Scientific research and technological advances have helped societies progress in ways that our early ancestors would never have imagined. The new vaccines in recent news are evidence that basic research is integral to creating new disease countermeasures.

The National Bio and Agro-Defense Facility, or NBAF, will conduct similar work to help defend against transboundary animal diseases. The timeline for starting that work in Manhattan has been reviewed due to disruptions caused by the pandemic. But the U.S. Department of Homeland Security Science & Technology Directorate, or DHS S&T, and the U.S. Department of Agriculture, or USDA, have collaborated to realign the schedule.

The facility’s construction is now projected to be substantially complete by October 2021 and the transition of the Plum Island Animal Disease Center mission to NBAF is expected by December 2023 — a four-month delay from the original schedule. This realignment provides an opportunity to include necessary technology upgrades in the facility — identified since the design was completed in 2012 — and install USDA-funded equipment as part of the substantially complete milestone. This will minimize further delays to the program.

One aspect has remained clear through all this: When NBAF is fully operational, it will be a U.S. asset in the response to emerging animal diseases. Approximately 70% of all newly discovered diseases in the last decade appear to have an animal component and are classified as zoonotic — transmittable from animals to humans.

NBAF will not develop human vaccines but by keeping our livestock healthy, we will protect the U.S. food supply, economy and those who care for animals. NBAF’s focus on research, diagnostics, training, and developing animal vaccines and other countermeasures will help mitigate and prevent emerging, transboundary and zoonotic diseases. The first of its kind in the U.S., the facility will have biosafety level-2, -3 and -4 capabilities for basic and applied research to counter these diseases in large livestock. We currently depend on other countries’ facilities for the highest level of biosafety work.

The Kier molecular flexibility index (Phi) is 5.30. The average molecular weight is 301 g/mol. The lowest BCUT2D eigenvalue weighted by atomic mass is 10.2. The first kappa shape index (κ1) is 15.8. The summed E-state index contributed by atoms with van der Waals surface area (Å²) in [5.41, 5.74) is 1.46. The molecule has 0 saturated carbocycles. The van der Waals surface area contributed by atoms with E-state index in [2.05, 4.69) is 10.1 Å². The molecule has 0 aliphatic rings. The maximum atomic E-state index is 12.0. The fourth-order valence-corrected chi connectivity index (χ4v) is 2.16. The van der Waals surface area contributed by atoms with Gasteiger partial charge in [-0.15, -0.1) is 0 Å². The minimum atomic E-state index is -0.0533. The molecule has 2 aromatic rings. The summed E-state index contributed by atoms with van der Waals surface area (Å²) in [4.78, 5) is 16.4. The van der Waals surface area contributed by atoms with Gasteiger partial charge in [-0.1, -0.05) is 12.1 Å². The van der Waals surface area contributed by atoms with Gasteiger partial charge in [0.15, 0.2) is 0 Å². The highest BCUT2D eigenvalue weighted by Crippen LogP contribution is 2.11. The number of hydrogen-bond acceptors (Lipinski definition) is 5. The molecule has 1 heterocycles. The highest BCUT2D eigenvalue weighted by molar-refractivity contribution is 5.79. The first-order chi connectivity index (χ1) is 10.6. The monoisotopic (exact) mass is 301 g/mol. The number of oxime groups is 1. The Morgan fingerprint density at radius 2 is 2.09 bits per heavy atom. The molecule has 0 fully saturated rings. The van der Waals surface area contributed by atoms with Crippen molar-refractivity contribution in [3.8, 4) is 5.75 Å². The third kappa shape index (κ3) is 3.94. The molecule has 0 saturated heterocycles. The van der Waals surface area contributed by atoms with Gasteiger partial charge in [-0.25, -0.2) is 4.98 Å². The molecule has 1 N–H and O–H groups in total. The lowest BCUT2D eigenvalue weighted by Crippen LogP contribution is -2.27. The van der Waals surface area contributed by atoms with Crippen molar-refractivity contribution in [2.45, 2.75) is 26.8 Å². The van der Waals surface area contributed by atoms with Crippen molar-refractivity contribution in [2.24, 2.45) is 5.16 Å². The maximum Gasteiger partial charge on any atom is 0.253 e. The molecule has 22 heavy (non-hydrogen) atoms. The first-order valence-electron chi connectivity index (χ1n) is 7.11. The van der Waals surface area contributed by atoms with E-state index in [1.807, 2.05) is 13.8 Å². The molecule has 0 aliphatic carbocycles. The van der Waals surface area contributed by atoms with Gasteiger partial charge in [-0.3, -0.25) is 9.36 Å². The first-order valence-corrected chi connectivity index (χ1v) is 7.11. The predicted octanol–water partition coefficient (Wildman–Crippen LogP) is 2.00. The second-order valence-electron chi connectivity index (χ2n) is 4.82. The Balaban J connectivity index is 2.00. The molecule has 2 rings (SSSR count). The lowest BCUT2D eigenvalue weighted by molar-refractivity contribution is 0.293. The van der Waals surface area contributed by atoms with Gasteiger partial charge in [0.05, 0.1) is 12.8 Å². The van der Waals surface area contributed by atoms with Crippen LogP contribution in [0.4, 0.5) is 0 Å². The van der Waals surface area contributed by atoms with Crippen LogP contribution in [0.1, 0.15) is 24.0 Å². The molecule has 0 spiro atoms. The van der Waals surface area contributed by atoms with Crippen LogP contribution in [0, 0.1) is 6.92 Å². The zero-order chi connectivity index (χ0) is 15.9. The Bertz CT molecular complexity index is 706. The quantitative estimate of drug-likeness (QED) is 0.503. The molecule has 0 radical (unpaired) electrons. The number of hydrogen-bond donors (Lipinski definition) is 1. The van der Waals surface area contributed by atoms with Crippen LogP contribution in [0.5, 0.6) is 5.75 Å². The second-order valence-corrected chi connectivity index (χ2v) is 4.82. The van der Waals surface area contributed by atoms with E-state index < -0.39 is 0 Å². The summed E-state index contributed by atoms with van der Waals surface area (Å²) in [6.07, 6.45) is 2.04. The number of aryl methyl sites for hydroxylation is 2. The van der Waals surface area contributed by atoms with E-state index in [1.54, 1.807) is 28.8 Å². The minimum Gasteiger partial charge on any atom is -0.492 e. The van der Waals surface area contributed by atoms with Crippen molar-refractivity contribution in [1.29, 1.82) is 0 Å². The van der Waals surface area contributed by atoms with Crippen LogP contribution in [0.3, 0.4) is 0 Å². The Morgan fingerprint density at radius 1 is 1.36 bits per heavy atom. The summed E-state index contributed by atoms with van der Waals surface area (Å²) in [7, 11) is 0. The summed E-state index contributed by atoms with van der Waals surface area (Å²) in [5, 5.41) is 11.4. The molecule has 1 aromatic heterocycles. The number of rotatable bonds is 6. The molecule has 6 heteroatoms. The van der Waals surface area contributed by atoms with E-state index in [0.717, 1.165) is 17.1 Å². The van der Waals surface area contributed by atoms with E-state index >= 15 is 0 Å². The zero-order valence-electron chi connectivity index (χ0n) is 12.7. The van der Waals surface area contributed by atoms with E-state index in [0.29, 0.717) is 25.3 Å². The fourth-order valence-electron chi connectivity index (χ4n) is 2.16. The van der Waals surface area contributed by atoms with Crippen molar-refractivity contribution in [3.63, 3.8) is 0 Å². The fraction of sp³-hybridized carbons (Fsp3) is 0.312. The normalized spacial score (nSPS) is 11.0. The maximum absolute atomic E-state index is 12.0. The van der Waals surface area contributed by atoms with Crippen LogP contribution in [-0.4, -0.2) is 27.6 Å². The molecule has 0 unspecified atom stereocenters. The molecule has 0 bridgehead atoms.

Before any of NBAF’s scientists can proceed with innovative research to accomplish our mission, we must establish integral support services. Heather Knox, NBAF’s support services supervisor, says that’s where her team comes in; it’s the backbone and heart of the facility supply chain. NBAF’s support services unit is composed of two sections: transshipping and lab support services.

Transshipping handles everything coming in and going out of the facility including day-to-day needs and lab-specific items such as glassware or clean clothing for containment. Diagnostic samples submitted for testing to rule out transboundary animal issues will also come through transshipping.

Where transshipping’s responsibilities stop, lab support services picks up inside the facility. This group receives all supplies and deliveries from transshipping and is responsible for getting them to the appropriate lab. The section is further broken down into two teams: one that works inside containment and one that works across the rest of the facility. These teams will work together to stock and clean the labs and ensure that laundry and solid waste are delivered for proper processing and decontamination before leaving containment.

Liquid waste has a slightly different but equally effective route for decontamination, which is performed by another vital team — facilities. Inside containment, NBAF will have a liquid effluent decontamination system that uses high pressure and high heat to decontaminate any liquid waste coming out of a lab. The liquid then goes through a wastewater pretreatment processing facility on NBAF’s campus. Since it is already decontaminated, this role serves to condition the wastewater before leaving the facility.

After these processes are complete, all liquid and solid waste is verified to no longer contain pathogens before it leaves containment. As NBAF Coordinator Ken Burton has said frequently, “We kill the pathogens, then we kill them again and sometimes kill them a third time.”

As part of NBAF’s efforts to be environmentally friendly, we plan to keep much of that liquid — called grey water or non-potable water — on campus to water the landscape. Again, this water has been through several steps of decontamination and conditioning until it is comparable to rainwater. If there is runoff, it will go to the sewer system, which is overseen by the City of Manhattan and put through their usual decontamination processes.

A highly functional team and supportive community are critical to accomplishing our mission of protecting our nation’s livestock, food supply and public health from animal diseases. We appreciate everyone’s contributions, which help us build a culture that is tight-knit, safe and secure.

Anyone interested in becoming part of our team should create an account on the website. We continue searching for qualified candidates for a broad range of positions and abilities.

As we close out a very interesting and challenging year, we have accomplished so much in the face of adversity. Sure, there will be challenges in 2021, but I know America’s perseverance and collaborative innovation will continue to solve world problems. I am excited that NBAF will soon be a part of those solutions.

Katie Pawlosky is the communications director for NBAF.

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